These three Canadian stocks all made cutbacks pre-COVID and have since been able to produce more than they did with the same amount of labour.
Average investors happy to simply pick up shares and wait for gains will take on greater risk than they can stomach if staying the course in 2022, warns portfolio manager Guy Lapierre.
Mr. Lapierre is a vice-president and branch manager at PI Financial based in Port Coquitlam, part of Greater Vancouver. Speaking to Investor’s Digest in a Jan. 5 telephone interview, he says that looking back on the rampant, speculation-led share price rallies of 2021, his plans this year are “really about downside protection and high-quality holdings” in businesses where they enjoy strong pricing power and will benefit from inflation.
“We were a little premature on our expectation of interest rates rising in the fall. That’s been pushed back,” he says. High share prices (and high prices generally) have left him reluctant to buy. “We expect to be very active in the second quarter but we’re holding cash right now.”
The portfolio manager notes: “With inflation concerns, we’re seeing a rationalization of commodity prices. There has to be adequate demand.” Citing iron and copper as examples, he recalls that the influence of speculators flocking to the base metals last year (a trend that Mr. Lapierre argues reflected individual decisions made while working from home) drove prices up wildly amid COVID scarcity.
Eventually, major suppliers and major buyers (which dictate the commodity markets’ true long-term trajectory, beyond the speculation) reached equilibrium: that is, the suppliers were unable to sell any more product at massively inflated prices, nor were buyers willing to pay them, and so those metals have corrected accordingly.
Inflation is here to stay
Nevertheless, he asserts that for consumers, substantial inflation is here to stay, given that wages have gone up, as have fuel prices and housing. “You cannot take wages back. . . . I don’t see those prices anytime soon.”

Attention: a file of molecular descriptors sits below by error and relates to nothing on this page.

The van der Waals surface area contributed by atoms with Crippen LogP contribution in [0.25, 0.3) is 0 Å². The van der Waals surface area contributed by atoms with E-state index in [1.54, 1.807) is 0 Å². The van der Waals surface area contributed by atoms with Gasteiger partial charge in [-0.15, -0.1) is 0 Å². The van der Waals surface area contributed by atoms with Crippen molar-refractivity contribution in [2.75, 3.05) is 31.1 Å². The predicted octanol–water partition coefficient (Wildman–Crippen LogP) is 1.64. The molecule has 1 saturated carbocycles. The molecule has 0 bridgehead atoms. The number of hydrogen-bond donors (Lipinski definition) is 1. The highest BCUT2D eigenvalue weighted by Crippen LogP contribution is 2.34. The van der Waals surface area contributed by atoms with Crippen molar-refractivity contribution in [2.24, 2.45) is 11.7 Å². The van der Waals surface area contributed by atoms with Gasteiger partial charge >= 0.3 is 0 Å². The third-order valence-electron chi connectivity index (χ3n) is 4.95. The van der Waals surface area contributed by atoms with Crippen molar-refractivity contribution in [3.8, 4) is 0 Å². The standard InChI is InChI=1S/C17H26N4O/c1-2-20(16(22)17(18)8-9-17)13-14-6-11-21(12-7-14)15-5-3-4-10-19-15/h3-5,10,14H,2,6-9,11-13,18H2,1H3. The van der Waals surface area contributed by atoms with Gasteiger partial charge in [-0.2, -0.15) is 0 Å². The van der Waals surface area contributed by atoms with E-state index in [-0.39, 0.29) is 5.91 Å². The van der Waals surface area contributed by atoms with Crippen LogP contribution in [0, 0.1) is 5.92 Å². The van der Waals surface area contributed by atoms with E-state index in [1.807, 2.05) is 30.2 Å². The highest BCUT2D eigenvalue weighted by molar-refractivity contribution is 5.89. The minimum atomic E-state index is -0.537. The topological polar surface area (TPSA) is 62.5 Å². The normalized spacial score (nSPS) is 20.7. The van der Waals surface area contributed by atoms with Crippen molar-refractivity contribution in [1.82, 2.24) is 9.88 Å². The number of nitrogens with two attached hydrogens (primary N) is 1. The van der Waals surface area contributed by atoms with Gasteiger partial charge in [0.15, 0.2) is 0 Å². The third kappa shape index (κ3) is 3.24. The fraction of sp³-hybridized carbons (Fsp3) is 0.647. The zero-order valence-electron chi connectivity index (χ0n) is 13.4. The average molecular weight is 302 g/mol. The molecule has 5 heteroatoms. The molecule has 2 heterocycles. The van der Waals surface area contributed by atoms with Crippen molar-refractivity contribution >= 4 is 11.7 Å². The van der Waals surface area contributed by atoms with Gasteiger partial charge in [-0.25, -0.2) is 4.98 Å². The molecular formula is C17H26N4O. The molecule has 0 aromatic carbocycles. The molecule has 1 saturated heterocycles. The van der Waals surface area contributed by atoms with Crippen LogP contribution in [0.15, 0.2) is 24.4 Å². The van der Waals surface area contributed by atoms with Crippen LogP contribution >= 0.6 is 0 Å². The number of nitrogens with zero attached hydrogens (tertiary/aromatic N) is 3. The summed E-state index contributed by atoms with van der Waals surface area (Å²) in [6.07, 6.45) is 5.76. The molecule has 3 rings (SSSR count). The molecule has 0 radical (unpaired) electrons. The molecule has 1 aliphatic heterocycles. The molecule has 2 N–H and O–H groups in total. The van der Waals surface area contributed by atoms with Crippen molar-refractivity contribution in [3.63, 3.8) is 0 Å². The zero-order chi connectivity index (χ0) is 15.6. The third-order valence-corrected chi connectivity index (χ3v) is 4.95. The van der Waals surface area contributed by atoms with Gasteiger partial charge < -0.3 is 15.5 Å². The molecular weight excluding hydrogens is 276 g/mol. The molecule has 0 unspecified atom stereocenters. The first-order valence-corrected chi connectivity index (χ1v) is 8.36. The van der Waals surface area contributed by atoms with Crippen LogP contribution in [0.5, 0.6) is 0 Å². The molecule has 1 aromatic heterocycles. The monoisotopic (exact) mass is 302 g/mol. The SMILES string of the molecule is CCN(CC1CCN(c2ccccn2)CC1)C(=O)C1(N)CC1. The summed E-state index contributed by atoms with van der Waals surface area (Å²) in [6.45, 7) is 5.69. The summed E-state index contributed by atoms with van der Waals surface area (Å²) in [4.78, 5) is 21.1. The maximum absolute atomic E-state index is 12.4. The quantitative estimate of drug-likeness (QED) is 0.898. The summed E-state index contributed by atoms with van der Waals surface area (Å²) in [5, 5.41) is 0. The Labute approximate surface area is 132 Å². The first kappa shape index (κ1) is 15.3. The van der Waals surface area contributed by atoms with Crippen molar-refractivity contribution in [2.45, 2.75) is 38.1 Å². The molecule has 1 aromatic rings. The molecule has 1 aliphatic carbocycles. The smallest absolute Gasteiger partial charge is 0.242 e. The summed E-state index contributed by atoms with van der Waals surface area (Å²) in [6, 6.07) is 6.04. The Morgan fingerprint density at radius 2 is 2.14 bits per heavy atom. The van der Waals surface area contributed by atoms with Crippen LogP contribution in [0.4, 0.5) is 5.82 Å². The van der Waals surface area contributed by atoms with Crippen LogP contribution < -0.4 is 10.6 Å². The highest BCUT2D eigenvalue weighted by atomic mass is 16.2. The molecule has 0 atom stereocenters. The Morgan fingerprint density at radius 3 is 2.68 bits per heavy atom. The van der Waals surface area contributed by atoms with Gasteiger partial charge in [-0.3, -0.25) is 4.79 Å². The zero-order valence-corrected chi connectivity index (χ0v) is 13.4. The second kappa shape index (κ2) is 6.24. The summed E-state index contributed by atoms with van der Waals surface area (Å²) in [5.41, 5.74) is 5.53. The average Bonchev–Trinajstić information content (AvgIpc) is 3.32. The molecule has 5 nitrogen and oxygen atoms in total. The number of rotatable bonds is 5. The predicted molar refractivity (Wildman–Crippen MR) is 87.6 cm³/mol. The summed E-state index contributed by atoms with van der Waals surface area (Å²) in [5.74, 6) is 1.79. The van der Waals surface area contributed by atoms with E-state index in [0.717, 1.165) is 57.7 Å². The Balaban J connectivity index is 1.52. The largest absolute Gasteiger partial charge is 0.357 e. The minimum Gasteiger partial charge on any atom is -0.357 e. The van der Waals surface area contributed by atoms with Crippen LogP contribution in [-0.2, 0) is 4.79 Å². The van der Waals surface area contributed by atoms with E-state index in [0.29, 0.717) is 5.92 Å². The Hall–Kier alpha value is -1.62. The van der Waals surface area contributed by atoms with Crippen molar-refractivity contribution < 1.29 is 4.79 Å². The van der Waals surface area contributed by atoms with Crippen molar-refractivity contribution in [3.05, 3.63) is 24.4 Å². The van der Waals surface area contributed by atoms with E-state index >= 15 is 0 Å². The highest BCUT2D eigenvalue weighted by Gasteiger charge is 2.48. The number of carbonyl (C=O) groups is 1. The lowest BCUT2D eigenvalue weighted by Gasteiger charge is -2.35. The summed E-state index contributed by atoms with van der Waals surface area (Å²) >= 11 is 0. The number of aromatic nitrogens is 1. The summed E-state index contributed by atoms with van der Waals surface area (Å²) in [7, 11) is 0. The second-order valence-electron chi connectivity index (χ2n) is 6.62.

Mr. Lapierre says that in response, he is repositioning his clients’ portfolios to reflect up to five per cent inflation annually.
As for the ever-present pandemic, Mr. Lapierre remarks, “COVID is a large chaos factor, but our responses are known, and really, the question is, ‘How effective are we at implementing them?’”
Quoting the latest medical wisdom, he notes that Omicron has been much more contagious than past variants, but also much less lethal on a per-capita basis. The portfolio manager suggests that if that remains the case, then the situation here could be similar to South Africa, which is returning to normal life after a spike of roughly three months. “We’re optimistic in the second half of 2022, especially because with everybody vaxxed, they should be protected.” From a health perspective, the elderly remain at risk, but no more so than before, he adds.
1 utility stock and 2 resource stocks to buy
The portfolio manager’s three “best buy” picks are all giants in their respective fields who can pass on any cost increases they face to customers: utility stock Enbridge Inc. (TSX—ENB; NYSE—ENB), and resources stocks Suncor Energy Inc. (TSX—SU; NYSE—SU) and Nutrien Ltd. (TSX—NTR; NYSE—NTR). “In an inflationary period, if you don’t have pricing power . . . it’s going to be painful,” he says.
Mr. Lapierre adds, “All three companies understand their business. It’s known, the commodities and factors that affect the share price, providing some clarity, even taking into account the large unknowns associated with COVID and political developments in the United States.”
In the case of both Suncor and Nutrien, the portfolio manager anticipates they will double their dividends in 2022, from $1.68 per share (yielding 5.1 per cent) and $2.27 a share (yielding 2.5 per cent) annually, respectively, based on massive increases in revenue. Enbridge’s yearly dividend of $3.34 a share, meanwhile, yields an impressive 6.9 per cent.
Mr. Lapierre says that investors had some recent reason to avoid all three companies (Enbridge due to legal issues in Michigan, Suncor because of sustainability concerns, and Nutrien because of a CEO dismissal and executive shakeup following poor earnings growth), but in all instances the dust has settled in their favour.
As such, he underlines, “We see an opportunity in the first quarter to pick those three up.”
As a pipeline company, Enbridge is also in a prime position to profit from inflation rather than suffer from it. “Their business is simply taking natural gas from [one] end and selling it for a higher price at the other end.”
The portfolio manager praises his “best buys” for their strong operations as well, underlining that all made cutbacks pre-COVID and have since been able to produce more than they did with the same amount of labour.
This is an edited version of an article that was originally published for subscribers in the January 21, 2022, issue of Investor’s Digest of Canada. You can profit from the award-winning advice subscribers receive regularly in Investor’s Digest of Canada.
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Investor's Digest of Canada •2/8/22 •